Region 8 | Media Release

NFU Welcomes BC Flood Recovery Program

Merritt, BC Yesterday the federal and provincial governments announced the long-awaited recovery program to help BC farmers and ranchers rebuild after the catastrophic floods in November 2021. The $228 million Canada-BC Flood Recovery Program for Food Security is cost-shared between the provincial and federal governments under two frameworks – the Disaster Financial Assistance Arrangements and AgriRecovery.

“We are pleased to see that this program will give a higher level of coverage for farms with less than $2 million in annual revenues,” said Nicola Valley rancher, Julia Smith. “With the additional staff the BC government has hired to speed up
processing of farmers’ applications, we hope that smaller farmers will be able to gettheir applications submitted and approved quickly.”

The program covers a wide range of repairs, restoration and recovery needs.

“We are generally very happy with this program; however, we will be talking with officials about potential gaps that will need to be filled,” continued Smith. “For example, the prices for hay are now nearly double the covered amount, it appears restoration of hay lands may have been missed in the list covered perennial crops, and we will be looking for more information about what uninsured and uninsurable costs are included.”

“The impact of November’s atmospheric river is affected by the local topography, soils, and farm types and how they interacted with the torrential rains,” added Smith. “Here in the Nicola Valley, we are facing different risks and problems from the farms in the Sumas Prairie and those on Vancouver Island. We appreciate the flexibility of the recovery program, and hope it will respond well to the diverse geographic and financial circumstances BC farmers are dealing with.”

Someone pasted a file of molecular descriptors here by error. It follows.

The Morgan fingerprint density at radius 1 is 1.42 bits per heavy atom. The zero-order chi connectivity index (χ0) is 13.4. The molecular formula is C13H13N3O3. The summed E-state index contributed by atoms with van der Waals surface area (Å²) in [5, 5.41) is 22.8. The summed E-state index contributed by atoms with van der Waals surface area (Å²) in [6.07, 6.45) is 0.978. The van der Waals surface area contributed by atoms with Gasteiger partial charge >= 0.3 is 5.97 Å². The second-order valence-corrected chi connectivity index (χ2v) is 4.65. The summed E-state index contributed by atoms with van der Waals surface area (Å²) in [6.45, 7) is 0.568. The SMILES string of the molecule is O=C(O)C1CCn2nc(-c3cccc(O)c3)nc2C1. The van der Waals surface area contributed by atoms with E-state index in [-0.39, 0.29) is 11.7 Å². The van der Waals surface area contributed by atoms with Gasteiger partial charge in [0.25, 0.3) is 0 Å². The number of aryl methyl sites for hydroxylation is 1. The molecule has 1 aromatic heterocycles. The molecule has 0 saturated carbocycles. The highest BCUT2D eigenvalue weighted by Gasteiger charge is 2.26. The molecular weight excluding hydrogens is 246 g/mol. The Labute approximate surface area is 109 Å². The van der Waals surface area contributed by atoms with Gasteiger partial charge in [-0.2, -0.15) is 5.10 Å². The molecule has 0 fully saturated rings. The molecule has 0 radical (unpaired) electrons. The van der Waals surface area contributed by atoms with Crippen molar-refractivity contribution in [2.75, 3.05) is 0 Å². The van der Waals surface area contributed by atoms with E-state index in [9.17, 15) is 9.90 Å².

Programs like AgriRecovery are an important way Canadians help each other through difficult times.

“With climate change we can expect more intense storms more often. Well- designed recovery programs will help farmers get back on their feet so they can continue producing the food and fibre Canadians need,” said Laura Fash, NFU Boardmember for BC. “Our on-farm infrastructure will need to be robust enough to withstand future intense storms, and will need to be designed to work with nature, reduce our GHG emissions, and promote resilience as we adapt to the uncertainty that climate change will bring.”

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Video 1 —Ranch Flooding November – This video was shot on the day of the flood as the Nicola River was rising. You can see where the pastures used to be and compare it to
Video 2, filmed in February, where you can see that the Nicola River now runs there. Ranch Flood Damage February, filmed February 8, 2022, showing where the river has carved a new path taking out several acres of hay field and pasture.

**Translation supported by Canadian Heritage